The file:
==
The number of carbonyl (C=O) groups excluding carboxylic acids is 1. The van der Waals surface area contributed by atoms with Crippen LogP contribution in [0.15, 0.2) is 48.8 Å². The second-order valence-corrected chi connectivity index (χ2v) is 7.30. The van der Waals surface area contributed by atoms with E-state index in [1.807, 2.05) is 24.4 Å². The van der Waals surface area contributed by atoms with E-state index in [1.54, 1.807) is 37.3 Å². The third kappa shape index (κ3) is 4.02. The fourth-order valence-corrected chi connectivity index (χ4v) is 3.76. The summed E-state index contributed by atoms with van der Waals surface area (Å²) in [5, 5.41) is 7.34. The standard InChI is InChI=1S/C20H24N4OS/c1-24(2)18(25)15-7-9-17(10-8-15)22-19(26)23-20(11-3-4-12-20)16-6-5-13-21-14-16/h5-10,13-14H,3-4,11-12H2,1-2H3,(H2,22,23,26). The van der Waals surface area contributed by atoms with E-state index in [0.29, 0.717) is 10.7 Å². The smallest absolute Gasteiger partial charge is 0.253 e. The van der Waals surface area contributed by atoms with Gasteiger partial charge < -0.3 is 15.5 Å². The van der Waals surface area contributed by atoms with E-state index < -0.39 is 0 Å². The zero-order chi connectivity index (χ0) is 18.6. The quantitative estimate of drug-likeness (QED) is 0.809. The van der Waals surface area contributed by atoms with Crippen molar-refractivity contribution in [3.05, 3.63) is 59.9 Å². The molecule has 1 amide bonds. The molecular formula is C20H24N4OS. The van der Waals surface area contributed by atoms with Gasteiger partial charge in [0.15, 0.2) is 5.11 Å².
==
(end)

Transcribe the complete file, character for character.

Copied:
The number of carbonyl (C=O) groups excluding carboxylic acids is 1. The van der Waals surface area contributed by atoms with Crippen LogP contribution in [0.15, 0.2) is 48.8 Å². The second-order valence-corrected chi connectivity index (χ2v) is 7.30. The van der Waals surface area contributed by atoms with E-state index in [1.807, 2.05) is 24.4 Å². The van der Waals surface area contributed by atoms with E-state index in [1.54, 1.807) is 37.3 Å². The third kappa shape index (κ3) is 4.02. The fourth-order valence-corrected chi connectivity index (χ4v) is 3.76. The summed E-state index contributed by atoms with van der Waals surface area (Å²) in [5, 5.41) is 7.34. The standard InChI is InChI=1S/C20H24N4OS/c1-24(2)18(25)15-7-9-17(10-8-15)22-19(26)23-20(11-3-4-12-20)16-6-5-13-21-14-16/h5-10,13-14H,3-4,11-12H2,1-2H3,(H2,22,23,26). The van der Waals surface area contributed by atoms with E-state index in [0.29, 0.717) is 10.7 Å². The smallest absolute Gasteiger partial charge is 0.253 e. The van der Waals surface area contributed by atoms with Gasteiger partial charge < -0.3 is 15.5 Å². The van der Waals surface area contributed by atoms with E-state index < -0.39 is 0 Å². The zero-order chi connectivity index (χ0) is 18.6. The quantitative estimate of drug-likeness (QED) is 0.809. The van der Waals surface area contributed by atoms with Crippen molar-refractivity contribution in [3.05, 3.63) is 59.9 Å². The molecule has 1 amide bonds. The molecular formula is C20H24N4OS. The van der Waals surface area contributed by atoms with Gasteiger partial charge in [0.15, 0.2) is 5.11 Å².